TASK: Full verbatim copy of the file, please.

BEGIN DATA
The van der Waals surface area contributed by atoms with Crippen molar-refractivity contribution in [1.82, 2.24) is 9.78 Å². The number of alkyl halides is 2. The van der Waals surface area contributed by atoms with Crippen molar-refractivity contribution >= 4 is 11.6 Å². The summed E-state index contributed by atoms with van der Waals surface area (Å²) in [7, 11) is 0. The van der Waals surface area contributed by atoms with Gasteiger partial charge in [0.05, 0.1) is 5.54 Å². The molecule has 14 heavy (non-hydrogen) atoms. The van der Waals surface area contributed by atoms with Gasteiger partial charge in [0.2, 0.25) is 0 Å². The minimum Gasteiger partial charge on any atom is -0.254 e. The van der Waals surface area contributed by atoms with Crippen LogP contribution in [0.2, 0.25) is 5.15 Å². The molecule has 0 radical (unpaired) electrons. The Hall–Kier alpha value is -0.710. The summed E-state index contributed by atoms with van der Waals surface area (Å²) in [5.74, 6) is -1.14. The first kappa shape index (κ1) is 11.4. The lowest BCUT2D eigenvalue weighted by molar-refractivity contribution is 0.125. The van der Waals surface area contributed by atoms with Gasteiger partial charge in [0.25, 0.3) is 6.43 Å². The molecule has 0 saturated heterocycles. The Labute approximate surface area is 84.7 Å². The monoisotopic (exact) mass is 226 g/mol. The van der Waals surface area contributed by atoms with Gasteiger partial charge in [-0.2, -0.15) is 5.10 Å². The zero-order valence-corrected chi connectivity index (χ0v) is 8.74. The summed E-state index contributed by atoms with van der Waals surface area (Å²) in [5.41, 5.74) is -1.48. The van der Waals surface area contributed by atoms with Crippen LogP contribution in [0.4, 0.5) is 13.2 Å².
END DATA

The van der Waals surface area contributed by atoms with Crippen molar-refractivity contribution in [1.82, 2.24) is 9.78 Å². The number of alkyl halides is 2. The van der Waals surface area contributed by atoms with Crippen molar-refractivity contribution >= 4 is 11.6 Å². The summed E-state index contributed by atoms with van der Waals surface area (Å²) in [7, 11) is 0. The van der Waals surface area contributed by atoms with Gasteiger partial charge in [0.05, 0.1) is 5.54 Å². The molecule has 14 heavy (non-hydrogen) atoms. The van der Waals surface area contributed by atoms with Gasteiger partial charge in [0.2, 0.25) is 0 Å². The minimum Gasteiger partial charge on any atom is -0.254 e. The van der Waals surface area contributed by atoms with Crippen LogP contribution in [0.2, 0.25) is 5.15 Å². The molecule has 0 radical (unpaired) electrons. The Hall–Kier alpha value is -0.710. The summed E-state index contributed by atoms with van der Waals surface area (Å²) in [5.74, 6) is -1.14. The first kappa shape index (κ1) is 11.4. The lowest BCUT2D eigenvalue weighted by molar-refractivity contribution is 0.125. The van der Waals surface area contributed by atoms with Gasteiger partial charge in [0.25, 0.3) is 6.43 Å². The molecule has 0 saturated heterocycles. The Labute approximate surface area is 84.7 Å². The monoisotopic (exact) mass is 226 g/mol. The van der Waals surface area contributed by atoms with Gasteiger partial charge in [-0.2, -0.15) is 5.10 Å². The zero-order valence-corrected chi connectivity index (χ0v) is 8.74. The summed E-state index contributed by atoms with van der Waals surface area (Å²) in [5.41, 5.74) is -1.48. The van der Waals surface area contributed by atoms with Crippen LogP contribution in [0.4, 0.5) is 13.2 Å².